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Fri, Oct. 15

NAU and Kaibab National Forest partner to open archaeological field school at historic logging camp near Grand Canyon

A steam skidder working on timber, cutting of which is being supervised by Forest Service by Roy Headley in July 1924. (Photo courtesy of Kaibab National Forest)

A steam skidder working on timber, cutting of which is being supervised by Forest Service by Roy Headley in July 1924. (Photo courtesy of Kaibab National Forest)

GRAND CANYON, Ariz. - Northern Arizona University’s (NAU) anthropology department in collaboration with Kaibab National Forest is making the historic Grand Canyon railroad more accessible to the general public and the next generation of archaeologists by opening an archaeological field school at Apex, a 1920s logging camp.

The school is anticipated to open next year.

“It started because I wanted to run a historical archaeology field school,” NAU professor Emily Dale said. “We picked a site that needed some work and further investigation — we started about two years ago and … our field work has been canceled for the past few years because of the ongoing pandemic so hopefully this summer we’ll be able to go out.”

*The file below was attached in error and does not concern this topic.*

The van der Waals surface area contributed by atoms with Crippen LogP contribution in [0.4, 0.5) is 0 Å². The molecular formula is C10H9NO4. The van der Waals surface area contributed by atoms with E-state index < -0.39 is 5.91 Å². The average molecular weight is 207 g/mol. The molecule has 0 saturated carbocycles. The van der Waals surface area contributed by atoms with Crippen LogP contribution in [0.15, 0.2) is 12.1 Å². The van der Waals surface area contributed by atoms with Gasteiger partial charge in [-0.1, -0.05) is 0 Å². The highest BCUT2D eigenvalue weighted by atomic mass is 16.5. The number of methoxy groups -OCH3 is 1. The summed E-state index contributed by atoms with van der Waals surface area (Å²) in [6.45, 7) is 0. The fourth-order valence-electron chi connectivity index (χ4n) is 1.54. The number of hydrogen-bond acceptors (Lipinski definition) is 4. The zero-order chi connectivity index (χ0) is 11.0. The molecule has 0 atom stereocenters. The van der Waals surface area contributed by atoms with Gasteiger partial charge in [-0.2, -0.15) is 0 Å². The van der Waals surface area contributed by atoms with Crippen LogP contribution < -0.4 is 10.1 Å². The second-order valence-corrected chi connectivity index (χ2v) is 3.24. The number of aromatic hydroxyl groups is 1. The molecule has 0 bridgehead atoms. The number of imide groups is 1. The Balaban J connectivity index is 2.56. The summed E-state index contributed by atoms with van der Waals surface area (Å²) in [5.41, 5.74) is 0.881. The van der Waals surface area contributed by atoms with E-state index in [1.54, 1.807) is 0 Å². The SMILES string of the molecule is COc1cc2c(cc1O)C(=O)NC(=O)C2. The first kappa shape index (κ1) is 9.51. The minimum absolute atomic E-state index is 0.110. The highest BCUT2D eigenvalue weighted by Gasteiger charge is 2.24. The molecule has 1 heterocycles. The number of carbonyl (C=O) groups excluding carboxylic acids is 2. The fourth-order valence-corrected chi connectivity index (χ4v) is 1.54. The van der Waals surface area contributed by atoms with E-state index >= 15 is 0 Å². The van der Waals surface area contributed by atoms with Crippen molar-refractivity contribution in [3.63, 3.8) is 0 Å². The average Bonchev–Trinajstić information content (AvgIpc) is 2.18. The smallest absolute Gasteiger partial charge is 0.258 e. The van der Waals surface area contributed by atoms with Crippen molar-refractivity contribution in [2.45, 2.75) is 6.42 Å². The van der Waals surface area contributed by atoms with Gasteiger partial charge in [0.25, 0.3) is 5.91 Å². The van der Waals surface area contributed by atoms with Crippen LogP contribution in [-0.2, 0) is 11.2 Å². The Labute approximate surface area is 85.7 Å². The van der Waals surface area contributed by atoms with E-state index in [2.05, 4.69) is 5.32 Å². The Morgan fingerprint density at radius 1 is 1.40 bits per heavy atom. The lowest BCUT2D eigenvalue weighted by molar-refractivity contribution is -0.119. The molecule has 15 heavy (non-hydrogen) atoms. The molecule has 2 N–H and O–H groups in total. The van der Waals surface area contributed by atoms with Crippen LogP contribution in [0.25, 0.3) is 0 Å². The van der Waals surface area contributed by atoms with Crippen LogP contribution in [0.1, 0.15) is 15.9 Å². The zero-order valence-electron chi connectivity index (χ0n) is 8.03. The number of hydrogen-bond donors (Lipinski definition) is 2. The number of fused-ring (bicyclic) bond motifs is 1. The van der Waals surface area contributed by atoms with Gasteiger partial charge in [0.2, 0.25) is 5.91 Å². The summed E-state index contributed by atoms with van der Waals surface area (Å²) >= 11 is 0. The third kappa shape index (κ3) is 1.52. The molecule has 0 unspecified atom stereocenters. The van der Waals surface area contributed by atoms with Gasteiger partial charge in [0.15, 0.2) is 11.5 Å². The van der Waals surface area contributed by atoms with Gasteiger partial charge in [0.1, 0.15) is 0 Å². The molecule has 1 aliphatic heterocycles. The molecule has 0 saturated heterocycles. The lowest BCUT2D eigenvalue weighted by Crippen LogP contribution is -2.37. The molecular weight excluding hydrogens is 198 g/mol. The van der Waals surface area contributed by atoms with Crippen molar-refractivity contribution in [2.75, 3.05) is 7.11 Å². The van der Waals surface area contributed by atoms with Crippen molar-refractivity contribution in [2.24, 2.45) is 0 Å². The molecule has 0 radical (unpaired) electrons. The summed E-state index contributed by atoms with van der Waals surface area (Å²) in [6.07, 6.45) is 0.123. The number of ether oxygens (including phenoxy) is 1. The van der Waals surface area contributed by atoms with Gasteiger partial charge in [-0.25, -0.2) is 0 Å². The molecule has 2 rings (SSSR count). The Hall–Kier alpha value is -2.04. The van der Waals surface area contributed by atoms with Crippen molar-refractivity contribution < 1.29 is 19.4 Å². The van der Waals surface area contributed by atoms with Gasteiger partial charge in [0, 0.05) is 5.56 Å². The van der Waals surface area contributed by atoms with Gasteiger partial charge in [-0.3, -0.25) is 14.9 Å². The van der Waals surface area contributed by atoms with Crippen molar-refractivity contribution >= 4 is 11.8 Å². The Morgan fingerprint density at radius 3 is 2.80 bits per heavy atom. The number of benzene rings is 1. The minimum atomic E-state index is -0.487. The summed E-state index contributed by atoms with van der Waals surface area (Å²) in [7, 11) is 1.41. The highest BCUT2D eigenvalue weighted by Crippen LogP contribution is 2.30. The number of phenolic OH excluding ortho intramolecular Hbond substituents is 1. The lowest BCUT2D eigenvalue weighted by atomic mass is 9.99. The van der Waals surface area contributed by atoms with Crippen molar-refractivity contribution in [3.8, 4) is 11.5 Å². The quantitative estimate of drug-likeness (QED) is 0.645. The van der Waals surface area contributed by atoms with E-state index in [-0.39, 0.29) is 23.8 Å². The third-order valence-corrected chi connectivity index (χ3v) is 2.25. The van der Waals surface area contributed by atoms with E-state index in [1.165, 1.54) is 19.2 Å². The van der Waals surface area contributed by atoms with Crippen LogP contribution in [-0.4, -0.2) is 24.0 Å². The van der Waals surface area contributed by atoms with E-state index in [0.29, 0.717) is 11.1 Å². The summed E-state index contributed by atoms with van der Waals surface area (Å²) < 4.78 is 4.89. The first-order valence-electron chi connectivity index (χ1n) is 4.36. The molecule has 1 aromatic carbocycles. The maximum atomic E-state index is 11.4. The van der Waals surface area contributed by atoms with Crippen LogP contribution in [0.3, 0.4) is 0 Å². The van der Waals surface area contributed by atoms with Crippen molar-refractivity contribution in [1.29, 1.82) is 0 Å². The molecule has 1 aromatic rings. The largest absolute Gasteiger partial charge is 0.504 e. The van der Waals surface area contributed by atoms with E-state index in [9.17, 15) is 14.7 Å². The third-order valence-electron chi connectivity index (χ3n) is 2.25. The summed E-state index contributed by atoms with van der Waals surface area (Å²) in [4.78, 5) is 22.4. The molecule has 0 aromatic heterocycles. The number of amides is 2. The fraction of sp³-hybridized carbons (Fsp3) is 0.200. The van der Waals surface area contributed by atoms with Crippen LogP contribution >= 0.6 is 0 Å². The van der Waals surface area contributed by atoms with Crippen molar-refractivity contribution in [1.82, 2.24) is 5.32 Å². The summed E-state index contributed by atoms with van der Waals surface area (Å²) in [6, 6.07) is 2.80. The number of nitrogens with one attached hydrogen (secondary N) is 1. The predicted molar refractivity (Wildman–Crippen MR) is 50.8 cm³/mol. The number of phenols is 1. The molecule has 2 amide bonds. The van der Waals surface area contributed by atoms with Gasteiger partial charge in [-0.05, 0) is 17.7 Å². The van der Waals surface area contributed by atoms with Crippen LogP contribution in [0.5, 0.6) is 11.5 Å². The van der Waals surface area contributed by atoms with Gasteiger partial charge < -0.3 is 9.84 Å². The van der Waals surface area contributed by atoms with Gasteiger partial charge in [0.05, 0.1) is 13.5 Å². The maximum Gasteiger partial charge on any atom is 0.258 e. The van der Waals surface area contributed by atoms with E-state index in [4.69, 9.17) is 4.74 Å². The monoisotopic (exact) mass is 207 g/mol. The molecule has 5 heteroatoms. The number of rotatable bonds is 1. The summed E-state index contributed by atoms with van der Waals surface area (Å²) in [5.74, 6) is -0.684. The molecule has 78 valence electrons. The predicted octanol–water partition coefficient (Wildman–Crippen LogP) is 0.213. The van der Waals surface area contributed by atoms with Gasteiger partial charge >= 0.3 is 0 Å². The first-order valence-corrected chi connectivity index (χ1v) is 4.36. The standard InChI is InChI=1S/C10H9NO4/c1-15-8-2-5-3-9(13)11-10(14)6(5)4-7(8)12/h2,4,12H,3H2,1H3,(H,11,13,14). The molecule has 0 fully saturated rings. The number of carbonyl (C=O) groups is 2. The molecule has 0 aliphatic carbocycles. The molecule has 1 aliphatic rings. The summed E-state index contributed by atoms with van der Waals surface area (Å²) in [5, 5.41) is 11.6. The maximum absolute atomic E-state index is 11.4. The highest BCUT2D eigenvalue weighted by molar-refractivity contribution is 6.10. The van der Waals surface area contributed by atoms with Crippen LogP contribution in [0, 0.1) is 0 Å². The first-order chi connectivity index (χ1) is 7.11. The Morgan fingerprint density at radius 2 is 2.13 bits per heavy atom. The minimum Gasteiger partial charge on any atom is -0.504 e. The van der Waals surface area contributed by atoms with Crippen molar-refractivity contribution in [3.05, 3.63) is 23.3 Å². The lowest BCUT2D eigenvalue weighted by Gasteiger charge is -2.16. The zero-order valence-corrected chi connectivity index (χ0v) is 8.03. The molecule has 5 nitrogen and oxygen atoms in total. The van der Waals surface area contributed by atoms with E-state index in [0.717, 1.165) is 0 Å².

Apex was named for its location at the 6,575 feet summit of the Grand Canyon railroad’s steepest grade. It was located behind the present day airport in Tusayan.

The logging camp was populated largely by Scandinavian immigrants while the railway was staffed by Native Americans and Latinos. Lumber harvested at Apex was then transported by full-gauged railroad to handle the sheer weight of the logs to the mill located in Williams.

photo

The Saginaw and Manistee Lumber Mill located in Williams, Arizona, circa 1939. The mill was closed around 1945. In 2022, Northern Arizona University and Kaibab National Forest plan to open a historic field school at Apex, a 1920s era logging camp near the Grand Canyon. (Photo courtesy of Kaibab National Forest, W.H. Shaffer)

Apex served as a hub of commercial and cultural activities for the Tusayan District from 1928-1936. It was also the headquarters of the Saginaw and Manistee Lumber Company from 1928-1936.

Lumber became a major industry of northern Arizona when the Atlantic and Pacific Railroad arrived to the territory in 1881. A combination of the industrialization of the American West meeting the largest contiguous ponderosa pine forest in the nation helped foster prosperity for companies such as the Saginaw and Manistee Lumber Company.

However by the 1920s, much of the southern half of the Kaibab had already been fairly logged out with most of the economically worthwhile material taken — that’s when the Saginaw & Manistee Lumber Company started looking at the Tusayan District.

“This is the last area that Saginaw and Manistee exploited,” said Kaibab National Forest Archaeologist Margaret Hangan. “The Grand Canyon Railroad made access to that area feasible. Now they didn’t clear cut, they took what they thought was marketable and actually left quite a few trees back for future growth and felt that they could do the North Kaibab.”